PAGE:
The Montgomery Bus Boycott of 1955 showed that peaceful protests could be effective. In Montgomery, Alabama, buses were segregated, and the NAACP member Rosa Parks one day refused to give up her seat, and was taken to court for her actions. Eventually after a mass boycott of the busses, the Supreme Court ruled that the busses in Montgomery were to be de-segregated. This peaceful boycott shows that the peaceful protest method could be effective in gaining the results that civil rights movement wanted. Moreover such events such as the Freedom Rides, these were civil rights activists who rode interstate buses into the segregated southern United States in 1961.
This issue exposed deep hatred some whites had against blacks, and how far they would go in support of their racist policy. As the New York Time’s article “Meredith Rebuffed Again,” by Claude Sitton reported, “There was every indication of widespread popular support throughout Mississippi for Governor Barnett, who has pledged to go to jail rather than permit desegregation of the university”(Sitton). When Meredith went to the university to register, large hostile crowds formed to show their support for the Governor and their
This was because they wanted to be able to travel on public transport without having segregated facilities. The black Americans used white –only facilities to challenge the law. The freedom riders were attacked by white mobs and beaten with bicycles chains, clubs and baseball bats. There was very little police protection for the freedom riders. The campaign gained a lot of media coverage and did a huge amount to raise awareness of how black Americans were treated in the southern states this was very effective because having a lot of people know how black people were treated would change their opinion on black people and also put pressure on the government because he couldn’t side with the whites who were abusive and blacks who were performing non-violent protest as well as having to stay government with all the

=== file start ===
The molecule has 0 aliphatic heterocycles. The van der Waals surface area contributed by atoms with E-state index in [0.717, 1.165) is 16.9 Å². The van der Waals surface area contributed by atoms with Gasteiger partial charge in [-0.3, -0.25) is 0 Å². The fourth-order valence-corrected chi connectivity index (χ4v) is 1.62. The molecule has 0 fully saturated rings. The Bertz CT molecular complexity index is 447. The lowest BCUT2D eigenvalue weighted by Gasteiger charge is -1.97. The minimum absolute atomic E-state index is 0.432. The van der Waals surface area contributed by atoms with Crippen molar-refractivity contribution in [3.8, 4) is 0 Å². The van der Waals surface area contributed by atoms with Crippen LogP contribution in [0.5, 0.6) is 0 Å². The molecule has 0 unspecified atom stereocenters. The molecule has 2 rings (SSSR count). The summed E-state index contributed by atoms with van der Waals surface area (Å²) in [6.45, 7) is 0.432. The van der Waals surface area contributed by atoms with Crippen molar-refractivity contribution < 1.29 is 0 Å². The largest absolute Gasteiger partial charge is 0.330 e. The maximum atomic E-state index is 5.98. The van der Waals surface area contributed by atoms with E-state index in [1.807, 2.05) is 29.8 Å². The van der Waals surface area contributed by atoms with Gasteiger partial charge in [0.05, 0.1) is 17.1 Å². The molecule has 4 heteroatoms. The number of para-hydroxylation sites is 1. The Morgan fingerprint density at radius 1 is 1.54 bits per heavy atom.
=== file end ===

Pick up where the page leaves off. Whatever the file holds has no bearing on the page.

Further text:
Sports began to take notice and started its own desegregation as well. A major case came through the courts desegregating schools. The Jim Crowe laws began to fall apart due to Brown v. Board. Schools were obviously not of equal quality which was the basis for segregation to be able to thrive for so long. Violence continued between the races but African American stood their ground.
With charismatic and intelligent spokesmen such as Martin Luther King, the Civil Rights campaigners had brought the plight of black Americans to the attention of the whole world. The federal government had been forced to respond and the legislation of the nation had been changed to address the inequality and oppression experienced by millions of black citizens. For many black Americans, and also many sympathetic white Americans, the hope was that the USA was entering a new age of equality and meaningful civil rights for all citizens. By the mid 1960s, however, many black Americans were becoming disillusioned. Many Southern states continued to harass and persecute blacks regardless of the new legislation.